The community radio station has started a number of initiatives in a bid to reconnect the town after a devastating outbreak.
Massilia Aili

7 Oct 2021 - 8:06 PM  UPDATED 7 Oct 2021 - 8:06 PM

Wilcannia River Radio is doing its part to try and inspire residents as the Far West town shows signs of recovering from COVID-19.

The station has launched a project encouraging residents to leave messages, quotes or thoughts on a whiteboard before they are documented and shared with the wider community.

Team Leader Robert Clayton started the project.

“We were thinking about all the people who’ve had COVID and who’ve recovered from COVID and then I thought how about we get the community to talk without speaking so we got whiteboards to write a message and then we take a picture,” Mr Clayton said. 

“When COVID first hit, it seemed like we were focussing on the negative, I was sick of it and thought let’s get back to the positive and to our community being community."

The town was thrust into lockdown last month after COVID-19 was brought to the region. More than 150 cases have been recorded in Wilcannia since mid-August.

It's now the ninth day in a row that the town has no new infections.

Mr Clayton hopes the pictures and the messages, which he plans to compile into a video clip, will reinstall hope within the community and encourage them to stay patient with the COVID restrictions so that they can eliminate the virus from their town.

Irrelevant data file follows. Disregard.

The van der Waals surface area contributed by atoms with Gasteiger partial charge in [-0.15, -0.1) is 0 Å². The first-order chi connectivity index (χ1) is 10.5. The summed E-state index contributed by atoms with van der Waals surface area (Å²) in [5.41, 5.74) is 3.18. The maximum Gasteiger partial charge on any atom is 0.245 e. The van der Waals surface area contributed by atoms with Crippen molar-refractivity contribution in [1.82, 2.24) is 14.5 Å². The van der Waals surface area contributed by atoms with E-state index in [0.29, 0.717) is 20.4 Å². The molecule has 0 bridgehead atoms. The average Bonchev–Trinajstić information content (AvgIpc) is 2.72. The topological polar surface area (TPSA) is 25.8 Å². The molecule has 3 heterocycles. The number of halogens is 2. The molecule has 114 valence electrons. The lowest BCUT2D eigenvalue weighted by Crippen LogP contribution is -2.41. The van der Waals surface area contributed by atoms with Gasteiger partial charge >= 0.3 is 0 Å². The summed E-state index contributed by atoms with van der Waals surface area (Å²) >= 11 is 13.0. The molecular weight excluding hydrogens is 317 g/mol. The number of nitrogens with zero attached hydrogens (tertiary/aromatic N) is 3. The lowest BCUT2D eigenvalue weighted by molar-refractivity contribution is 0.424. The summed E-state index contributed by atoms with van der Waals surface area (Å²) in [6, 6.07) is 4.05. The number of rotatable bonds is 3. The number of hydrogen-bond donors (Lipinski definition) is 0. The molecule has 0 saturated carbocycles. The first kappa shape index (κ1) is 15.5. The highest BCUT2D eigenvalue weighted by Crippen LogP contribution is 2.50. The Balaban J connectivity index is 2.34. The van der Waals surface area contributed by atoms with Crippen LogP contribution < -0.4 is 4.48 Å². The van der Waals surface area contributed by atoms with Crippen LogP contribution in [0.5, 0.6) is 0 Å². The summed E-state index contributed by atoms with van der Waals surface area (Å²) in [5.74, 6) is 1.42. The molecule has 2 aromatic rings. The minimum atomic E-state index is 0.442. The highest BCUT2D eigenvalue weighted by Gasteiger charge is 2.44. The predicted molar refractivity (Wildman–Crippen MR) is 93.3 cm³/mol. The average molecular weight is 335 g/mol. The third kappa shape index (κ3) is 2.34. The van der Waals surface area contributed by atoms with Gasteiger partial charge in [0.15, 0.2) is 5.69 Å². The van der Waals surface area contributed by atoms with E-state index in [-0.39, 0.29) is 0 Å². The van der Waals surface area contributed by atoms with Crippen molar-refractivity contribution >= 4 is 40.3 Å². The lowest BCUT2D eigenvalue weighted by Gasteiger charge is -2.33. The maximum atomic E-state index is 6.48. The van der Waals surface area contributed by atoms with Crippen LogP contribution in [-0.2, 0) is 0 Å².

“Hopefully to remind them that we’re all in this together and we’re one community and the sooner we come together and abide by the rules the sooner it’ll all be over," he said.

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Mr Clayton also said it’s already having a positive impact on residents. 

“It’s helping a lot of people especially the young fellas helping them to express, they’re all loving it.”

The photo project is not the only new initiative, with the local radio station also starting a radio quiz with questions specific to the local community. 

“Me and my wife came up with doing with a radio quiz, local questions so you can’t look up the questions," he said.

That sort of was a big hit, people were calling their aunties and uncles to get the answers and learn more.”

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